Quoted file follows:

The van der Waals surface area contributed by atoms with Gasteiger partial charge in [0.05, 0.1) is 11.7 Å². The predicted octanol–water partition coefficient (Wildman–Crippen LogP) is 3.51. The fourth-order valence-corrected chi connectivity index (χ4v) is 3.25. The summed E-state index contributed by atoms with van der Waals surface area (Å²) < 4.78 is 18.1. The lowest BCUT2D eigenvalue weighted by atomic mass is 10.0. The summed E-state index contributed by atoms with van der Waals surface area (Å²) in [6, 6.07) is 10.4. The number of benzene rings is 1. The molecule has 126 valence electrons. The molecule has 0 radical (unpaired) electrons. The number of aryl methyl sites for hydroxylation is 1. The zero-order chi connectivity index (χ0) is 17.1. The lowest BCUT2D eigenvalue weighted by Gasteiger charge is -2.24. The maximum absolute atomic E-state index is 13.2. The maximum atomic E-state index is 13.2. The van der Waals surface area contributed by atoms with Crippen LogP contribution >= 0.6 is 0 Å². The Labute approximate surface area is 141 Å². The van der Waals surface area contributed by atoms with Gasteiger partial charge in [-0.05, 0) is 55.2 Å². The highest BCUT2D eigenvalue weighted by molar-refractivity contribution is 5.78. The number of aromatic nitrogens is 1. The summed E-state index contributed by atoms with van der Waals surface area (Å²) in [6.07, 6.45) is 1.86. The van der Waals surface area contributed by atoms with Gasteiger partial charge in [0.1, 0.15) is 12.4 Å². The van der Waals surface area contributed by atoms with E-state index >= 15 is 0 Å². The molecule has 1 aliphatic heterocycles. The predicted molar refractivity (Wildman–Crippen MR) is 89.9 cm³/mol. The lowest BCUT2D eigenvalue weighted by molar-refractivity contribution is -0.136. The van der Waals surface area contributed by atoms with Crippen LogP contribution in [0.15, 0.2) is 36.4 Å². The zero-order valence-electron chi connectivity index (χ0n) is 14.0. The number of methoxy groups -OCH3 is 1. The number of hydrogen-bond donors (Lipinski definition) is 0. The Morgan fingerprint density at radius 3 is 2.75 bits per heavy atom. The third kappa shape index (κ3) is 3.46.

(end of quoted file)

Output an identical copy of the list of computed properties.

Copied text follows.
The van der Waals surface area contributed by atoms with Gasteiger partial charge in [0.05, 0.1) is 11.7 Å². The predicted octanol–water partition coefficient (Wildman–Crippen LogP) is 3.51. The fourth-order valence-corrected chi connectivity index (χ4v) is 3.25. The summed E-state index contributed by atoms with van der Waals surface area (Å²) < 4.78 is 18.1. The lowest BCUT2D eigenvalue weighted by atomic mass is 10.0. The summed E-state index contributed by atoms with van der Waals surface area (Å²) in [6, 6.07) is 10.4. The number of benzene rings is 1. The molecule has 126 valence electrons. The molecule has 0 radical (unpaired) electrons. The number of aryl methyl sites for hydroxylation is 1. The zero-order chi connectivity index (χ0) is 17.1. The lowest BCUT2D eigenvalue weighted by Gasteiger charge is -2.24. The maximum absolute atomic E-state index is 13.2. The maximum atomic E-state index is 13.2. The van der Waals surface area contributed by atoms with Crippen LogP contribution >= 0.6 is 0 Å². The Labute approximate surface area is 141 Å². The van der Waals surface area contributed by atoms with Gasteiger partial charge in [-0.05, 0) is 55.2 Å². The highest BCUT2D eigenvalue weighted by molar-refractivity contribution is 5.78. The number of aromatic nitrogens is 1. The summed E-state index contributed by atoms with van der Waals surface area (Å²) in [6.07, 6.45) is 1.86. The van der Waals surface area contributed by atoms with Gasteiger partial charge in [0.1, 0.15) is 12.4 Å². The van der Waals surface area contributed by atoms with E-state index >= 15 is 0 Å². The molecule has 1 aliphatic heterocycles. The predicted molar refractivity (Wildman–Crippen MR) is 89.9 cm³/mol. The lowest BCUT2D eigenvalue weighted by molar-refractivity contribution is -0.136. The van der Waals surface area contributed by atoms with Crippen LogP contribution in [0.15, 0.2) is 36.4 Å². The zero-order valence-electron chi connectivity index (χ0n) is 14.0. The number of methoxy groups -OCH3 is 1. The number of hydrogen-bond donors (Lipinski definition) is 0. The Morgan fingerprint density at radius 3 is 2.75 bits per heavy atom. The third kappa shape index (κ3) is 3.46.